Pride and Prejudice

“RUBY’S the best in the class,” I murmur and then look around guiltily hoping no-one heard me. After all there’s no need to make the mums at gymnastics feel bad just because my five-year-old is so obviously ahead of the group.
After the rush of getting to her first class; fussing over the fit of her leotard; splurging on cute little ballet slippers with diamantes – which the instructor made her to take off in the first five minutes – organising the baby’s and toddler’s sleeps and feeds to get here on time and then forgetting my purse and paying with sticky coins from the bottom of the baby bag, I’m happy to just flop in the corner and watch.
But now I can’t sit still – Ruby is just so talented – I had no idea. Look at the way she hangs from that bar: she’s a natural. Whoops, she fell on her bottom, but never mind she’s up again. I laugh delightedly and clap my hands at her enthusiasm. “She was born for this,” I think, grinning around at the other mums.
At the trampoline a few of the boys push in front of Ruby and I stand up agitated and ready to shout, but manage to grind my teeth quietly and sit on my hands. “Bloody cheek,” I grumble to two-year-old Darcy who passes me his half-chewed fruit stick as consolation.
Ruby’s doing floor exercises now, stretching and twisting with ease, and my mind floats off to the Olympics. Sure there’ll be lots of work between now and then, and the rest of the family will have to sacrifice a lot, but talent like this can’t be denied.
As they take turns at the beam, I hear the other mums whispering and catch a drift of conversation: “She’s very good, do you think she’s double-jointed…” I smile with pride. I know they’re discussing Ruby, I know she’s the best in the class and I’m impressed with their ability to face the truth. I give them a gentle smile hoping I’m conveying sympathy and gratitude at their unbiased recognition of true skill.
The class lines up for the bars and Ruby elbows determinedly into the front of the line. I give a frown and look with concern as a small spat breaks out, but inwardly I’m thrilled with her audaciousness and assurance. Cheeky devil; well you have to be tough to get to the top.
As I get up to distract Darcy from trying to bite the baby’s toes I hear the instructor say “Would you please show the rest of the group your somersault, it was very well done”. Wheeling around I applaud her first public display, only to discover that the instructor was speaking to another child.
I can’t believe it. Just look at the child, she’s weedy, positively knock-kneed and her leotard is obviously a hand-me-down. She struts to the front, does an adequate somersault then drops a huge fawning curtesy to the instructor, who obviously has no real eye for talent.
Now it’s star jumps and, oh dear, it seems Ruby is – well – a bit awkward. She’s out of time with rest of the class. Miss Smarty Pants in the baggy leotard is blitzing ahead with perfectly-formed, well-timed jumps and her mum is cooing smugly in front of me. I want to kick the back of her chair but manage to control myself by firmly crossing my arms and legs.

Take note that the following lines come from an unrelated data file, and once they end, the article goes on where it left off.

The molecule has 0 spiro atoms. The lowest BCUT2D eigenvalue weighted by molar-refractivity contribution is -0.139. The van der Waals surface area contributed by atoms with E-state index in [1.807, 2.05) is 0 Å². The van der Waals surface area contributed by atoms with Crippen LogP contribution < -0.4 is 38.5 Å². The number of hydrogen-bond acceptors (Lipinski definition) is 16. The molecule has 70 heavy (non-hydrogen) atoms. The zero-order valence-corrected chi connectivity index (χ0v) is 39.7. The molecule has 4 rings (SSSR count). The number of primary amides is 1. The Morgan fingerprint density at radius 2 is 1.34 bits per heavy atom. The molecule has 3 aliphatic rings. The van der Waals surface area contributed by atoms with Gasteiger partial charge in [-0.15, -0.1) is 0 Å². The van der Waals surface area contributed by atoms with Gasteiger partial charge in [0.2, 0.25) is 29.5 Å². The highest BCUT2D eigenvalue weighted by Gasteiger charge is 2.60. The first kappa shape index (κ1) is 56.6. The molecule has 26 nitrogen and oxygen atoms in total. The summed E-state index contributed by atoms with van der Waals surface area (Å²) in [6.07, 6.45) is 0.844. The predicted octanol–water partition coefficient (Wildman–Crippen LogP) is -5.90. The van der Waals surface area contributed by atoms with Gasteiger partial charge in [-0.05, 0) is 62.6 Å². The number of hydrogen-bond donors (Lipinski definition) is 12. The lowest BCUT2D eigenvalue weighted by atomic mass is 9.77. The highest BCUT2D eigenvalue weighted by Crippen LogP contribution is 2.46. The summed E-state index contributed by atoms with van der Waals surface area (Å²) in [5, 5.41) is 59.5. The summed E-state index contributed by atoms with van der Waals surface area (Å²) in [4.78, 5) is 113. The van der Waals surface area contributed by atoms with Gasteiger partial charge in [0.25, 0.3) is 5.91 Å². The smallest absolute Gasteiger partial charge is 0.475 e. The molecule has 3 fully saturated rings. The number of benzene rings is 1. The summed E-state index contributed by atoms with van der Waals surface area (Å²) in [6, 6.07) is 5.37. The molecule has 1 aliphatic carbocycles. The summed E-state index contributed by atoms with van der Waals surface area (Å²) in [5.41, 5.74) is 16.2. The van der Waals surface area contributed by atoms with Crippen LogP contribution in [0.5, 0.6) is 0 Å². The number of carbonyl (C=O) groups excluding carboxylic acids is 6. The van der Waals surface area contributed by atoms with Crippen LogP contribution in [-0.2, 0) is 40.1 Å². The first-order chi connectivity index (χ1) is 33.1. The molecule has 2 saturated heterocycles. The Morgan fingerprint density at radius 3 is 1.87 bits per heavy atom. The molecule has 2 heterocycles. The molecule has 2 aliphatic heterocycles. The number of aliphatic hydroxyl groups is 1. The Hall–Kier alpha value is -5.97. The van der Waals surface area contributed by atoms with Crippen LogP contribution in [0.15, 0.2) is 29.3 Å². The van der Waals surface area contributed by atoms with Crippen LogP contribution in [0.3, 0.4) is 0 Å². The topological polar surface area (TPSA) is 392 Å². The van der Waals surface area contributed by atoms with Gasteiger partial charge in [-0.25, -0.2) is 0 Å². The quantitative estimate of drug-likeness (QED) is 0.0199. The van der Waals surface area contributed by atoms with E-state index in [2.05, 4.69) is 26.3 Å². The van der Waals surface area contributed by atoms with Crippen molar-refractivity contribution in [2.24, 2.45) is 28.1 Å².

Poor Ruby can’t get it together, but seems quite happy to giggle and flop around and pull at the crutch of her leotard most unattractively. She’s going to have to work harder than this if we’re going to succeed at competition level.
Mercifully they begin knee bends and Ruby is a whiz from the start so I can relax back in my chair.
Darcy wonders if the baby likes fruit stick in his ear canal and by the time I have his experiment sorted out I look up to see Ruby in front of the group showing them how she can dangle with perfectly pointed toes from the rings.
Laughing out loud with joy, I clap my hands boisterously in Mrs Smarty Pants’s ear and give the instructor my warmest smile – after all it’s hard to find someone with an appreciation of natural ability.
The kids come flooding back all red cheeked and puffed as the class finishes. I give Ruby a huge cuddle and kiss.
“I really enjoyed watching you. You were trying very hard. You should be proud of yourself.” I babble in my most politically-correct parent speak, but my mind is chanting: “You were the best, you were the best” and I’m bursting to get home to ring Daddy and Nanny.
“So what do you think of gymnastics?” I ask as she skips beside me and only half listen for her answer as I mentally project ahead to presentations, Christmas concerts, recitals and trophies.
“Yeah it was okay,” she answers, “but I’d rather do swimming”.

Postscript: Ruby is now almost 18…and the Olympic dream hasn’t come true…yet….

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